Although they do not care most of the time, cats differentiate their name from other words, even phonetically close. But it is difficult to say if it is a reflex or if they really understand that we are talking about them
This is a question that divides cat owners and ethologists: can these gentle cats recognize their names when they are called or not? A study published on April 4 in the journal Scientific Reports tends to answer in the affirmative.
Cats have lived with humans for almost ten thousand years. But between the two species, communication is not always easy. Meows, purrs or postures are all messages that attest to their ability to indicate their mood, but do they understand ours? “It is difficult to establish with certainty that cats recognize the utterances of humans,” confirms by email Atsuko Saito, from the Department of Cognitive and Behavioral Sciences at the University of Tokyo.
Scientists have observed a significantly high number of reactions in cats when their names are spoken, mainly ear movements
Never mind: with her team, she tested 78 domestic cats of various breeds to test if they could make the difference between their name and other phonetically similar words. Five previously recorded words were broadcast over a loudspeaker. The first four contained the same number of syllables and the same intonations as their name, which was broadcast in the fifth and last position. The researchers then examined the vocal reactions and the movements of the animals (head, ears, tail or whole body).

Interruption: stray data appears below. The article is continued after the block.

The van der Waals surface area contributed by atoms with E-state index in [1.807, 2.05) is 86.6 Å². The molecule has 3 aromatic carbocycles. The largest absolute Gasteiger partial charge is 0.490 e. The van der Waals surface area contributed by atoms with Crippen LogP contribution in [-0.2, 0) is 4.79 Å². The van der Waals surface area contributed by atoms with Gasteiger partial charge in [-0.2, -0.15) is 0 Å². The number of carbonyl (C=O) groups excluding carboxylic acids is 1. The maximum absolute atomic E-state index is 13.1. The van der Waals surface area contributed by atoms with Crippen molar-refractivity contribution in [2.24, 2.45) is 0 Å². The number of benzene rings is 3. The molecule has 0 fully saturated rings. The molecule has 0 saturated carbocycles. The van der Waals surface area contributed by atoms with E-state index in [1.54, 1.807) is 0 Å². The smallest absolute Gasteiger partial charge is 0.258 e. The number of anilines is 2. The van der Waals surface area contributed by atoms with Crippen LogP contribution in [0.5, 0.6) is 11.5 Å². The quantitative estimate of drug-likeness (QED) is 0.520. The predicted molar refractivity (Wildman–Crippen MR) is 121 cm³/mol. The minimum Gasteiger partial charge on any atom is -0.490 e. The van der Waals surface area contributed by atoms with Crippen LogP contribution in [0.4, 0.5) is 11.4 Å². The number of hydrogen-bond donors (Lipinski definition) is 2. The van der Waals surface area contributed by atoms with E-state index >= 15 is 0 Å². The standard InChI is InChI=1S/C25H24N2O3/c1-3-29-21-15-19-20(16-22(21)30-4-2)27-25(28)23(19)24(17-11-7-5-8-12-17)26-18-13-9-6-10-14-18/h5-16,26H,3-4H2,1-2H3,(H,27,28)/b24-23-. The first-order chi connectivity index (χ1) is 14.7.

Like any self-respecting cat, the tomcats showed a total lack of interest in the experience. At least the statement of the first four words. Because when their names were pronounced, scientists observed a significant number of reactions in cats, mainly ear movements.
The fact that they only react at that moment – whether the voice is that of the master or a stranger – suggests that it is not a simple reflex in response to any sound . But in the rest of the experiment, carried out with animals living in community in “cat bars”, the authors observed reactions when the names of the roommates were pronounced. “We cannot really conclude from this that cats recognize their name as such, perhaps the reactions observed are simply a response to a stimulus associated with a reward”, for example when the owners lavish them with petting or kibbling after having called them, nuance Mathieu Werts, veterinarian specializing in Cat’Pattes in Monthey.
To decide, it would be necessary, for example, to examine whether this capacity for phonetic distinction also exists in the wild cat. For the moment, “we don’t have the answer to this question,” answers Atsuko Saito. But it is possible that cats acquired this ability during their domestication. ”